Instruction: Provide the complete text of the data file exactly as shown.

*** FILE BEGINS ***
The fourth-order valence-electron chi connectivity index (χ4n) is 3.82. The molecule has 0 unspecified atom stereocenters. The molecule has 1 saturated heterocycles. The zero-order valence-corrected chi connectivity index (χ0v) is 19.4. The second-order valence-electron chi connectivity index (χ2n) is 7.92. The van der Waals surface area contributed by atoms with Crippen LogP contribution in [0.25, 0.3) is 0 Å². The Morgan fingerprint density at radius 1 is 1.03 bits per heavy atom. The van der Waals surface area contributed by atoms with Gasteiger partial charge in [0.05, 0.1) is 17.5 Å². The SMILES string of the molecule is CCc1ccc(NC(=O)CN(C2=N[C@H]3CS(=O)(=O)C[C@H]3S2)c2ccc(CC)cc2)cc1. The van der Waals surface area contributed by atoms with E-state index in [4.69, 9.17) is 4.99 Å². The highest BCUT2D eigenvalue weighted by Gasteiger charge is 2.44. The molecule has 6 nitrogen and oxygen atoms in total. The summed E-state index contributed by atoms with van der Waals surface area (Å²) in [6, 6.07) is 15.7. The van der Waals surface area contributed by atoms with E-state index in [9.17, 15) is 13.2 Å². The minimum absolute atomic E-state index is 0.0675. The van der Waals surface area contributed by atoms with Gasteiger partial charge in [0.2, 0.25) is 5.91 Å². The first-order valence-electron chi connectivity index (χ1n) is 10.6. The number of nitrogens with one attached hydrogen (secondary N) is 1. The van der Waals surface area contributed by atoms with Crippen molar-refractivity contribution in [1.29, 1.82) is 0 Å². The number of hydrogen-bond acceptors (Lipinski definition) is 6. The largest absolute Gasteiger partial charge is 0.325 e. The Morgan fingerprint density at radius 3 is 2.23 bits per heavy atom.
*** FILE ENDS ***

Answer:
The fourth-order valence-electron chi connectivity index (χ4n) is 3.82. The molecule has 0 unspecified atom stereocenters. The molecule has 1 saturated heterocycles. The zero-order valence-corrected chi connectivity index (χ0v) is 19.4. The second-order valence-electron chi connectivity index (χ2n) is 7.92. The van der Waals surface area contributed by atoms with Crippen LogP contribution in [0.25, 0.3) is 0 Å². The Morgan fingerprint density at radius 1 is 1.03 bits per heavy atom. The van der Waals surface area contributed by atoms with Gasteiger partial charge in [0.05, 0.1) is 17.5 Å². The SMILES string of the molecule is CCc1ccc(NC(=O)CN(C2=N[C@H]3CS(=O)(=O)C[C@H]3S2)c2ccc(CC)cc2)cc1. The van der Waals surface area contributed by atoms with E-state index in [4.69, 9.17) is 4.99 Å². The highest BCUT2D eigenvalue weighted by Gasteiger charge is 2.44. The molecule has 6 nitrogen and oxygen atoms in total. The summed E-state index contributed by atoms with van der Waals surface area (Å²) in [6, 6.07) is 15.7. The van der Waals surface area contributed by atoms with E-state index in [9.17, 15) is 13.2 Å². The minimum absolute atomic E-state index is 0.0675. The van der Waals surface area contributed by atoms with Gasteiger partial charge in [0.2, 0.25) is 5.91 Å². The first-order valence-electron chi connectivity index (χ1n) is 10.6. The number of nitrogens with one attached hydrogen (secondary N) is 1. The van der Waals surface area contributed by atoms with Crippen molar-refractivity contribution in [1.29, 1.82) is 0 Å². The number of hydrogen-bond acceptors (Lipinski definition) is 6. The largest absolute Gasteiger partial charge is 0.325 e. The Morgan fingerprint density at radius 3 is 2.23 bits per heavy atom.